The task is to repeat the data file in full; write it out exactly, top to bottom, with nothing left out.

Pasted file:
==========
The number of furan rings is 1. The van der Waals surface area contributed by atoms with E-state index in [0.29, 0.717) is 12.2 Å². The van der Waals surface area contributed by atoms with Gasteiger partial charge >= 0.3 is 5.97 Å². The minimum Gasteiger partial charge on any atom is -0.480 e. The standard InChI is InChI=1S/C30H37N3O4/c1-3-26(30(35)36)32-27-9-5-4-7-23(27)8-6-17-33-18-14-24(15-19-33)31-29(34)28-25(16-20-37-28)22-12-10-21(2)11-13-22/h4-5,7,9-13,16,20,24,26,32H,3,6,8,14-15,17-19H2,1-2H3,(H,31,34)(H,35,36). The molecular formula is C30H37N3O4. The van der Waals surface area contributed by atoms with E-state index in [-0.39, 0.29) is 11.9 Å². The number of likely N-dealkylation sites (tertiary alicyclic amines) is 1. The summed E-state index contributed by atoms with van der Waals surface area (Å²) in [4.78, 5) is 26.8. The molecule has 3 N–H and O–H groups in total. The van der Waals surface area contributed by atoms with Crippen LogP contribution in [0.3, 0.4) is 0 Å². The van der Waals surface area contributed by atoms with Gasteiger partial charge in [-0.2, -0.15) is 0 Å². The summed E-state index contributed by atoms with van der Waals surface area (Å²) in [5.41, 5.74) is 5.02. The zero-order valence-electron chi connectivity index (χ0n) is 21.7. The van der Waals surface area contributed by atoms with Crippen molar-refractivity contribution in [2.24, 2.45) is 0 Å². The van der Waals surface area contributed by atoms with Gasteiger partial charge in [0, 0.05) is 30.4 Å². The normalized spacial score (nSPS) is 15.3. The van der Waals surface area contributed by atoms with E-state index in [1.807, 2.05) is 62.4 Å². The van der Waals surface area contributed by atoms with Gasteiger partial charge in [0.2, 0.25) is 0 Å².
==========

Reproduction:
The number of furan rings is 1. The van der Waals surface area contributed by atoms with E-state index in [0.29, 0.717) is 12.2 Å². The van der Waals surface area contributed by atoms with Gasteiger partial charge >= 0.3 is 5.97 Å². The minimum Gasteiger partial charge on any atom is -0.480 e. The standard InChI is InChI=1S/C30H37N3O4/c1-3-26(30(35)36)32-27-9-5-4-7-23(27)8-6-17-33-18-14-24(15-19-33)31-29(34)28-25(16-20-37-28)22-12-10-21(2)11-13-22/h4-5,7,9-13,16,20,24,26,32H,3,6,8,14-15,17-19H2,1-2H3,(H,31,34)(H,35,36). The molecular formula is C30H37N3O4. The van der Waals surface area contributed by atoms with E-state index in [-0.39, 0.29) is 11.9 Å². The number of likely N-dealkylation sites (tertiary alicyclic amines) is 1. The summed E-state index contributed by atoms with van der Waals surface area (Å²) in [4.78, 5) is 26.8. The molecule has 3 N–H and O–H groups in total. The van der Waals surface area contributed by atoms with Crippen LogP contribution in [0.3, 0.4) is 0 Å². The van der Waals surface area contributed by atoms with Gasteiger partial charge in [-0.2, -0.15) is 0 Å². The summed E-state index contributed by atoms with van der Waals surface area (Å²) in [5.41, 5.74) is 5.02. The zero-order valence-electron chi connectivity index (χ0n) is 21.7. The van der Waals surface area contributed by atoms with Crippen molar-refractivity contribution in [2.24, 2.45) is 0 Å². The van der Waals surface area contributed by atoms with Gasteiger partial charge in [0, 0.05) is 30.4 Å². The normalized spacial score (nSPS) is 15.3. The van der Waals surface area contributed by atoms with E-state index in [1.807, 2.05) is 62.4 Å². The van der Waals surface area contributed by atoms with Gasteiger partial charge in [0.2, 0.25) is 0 Å².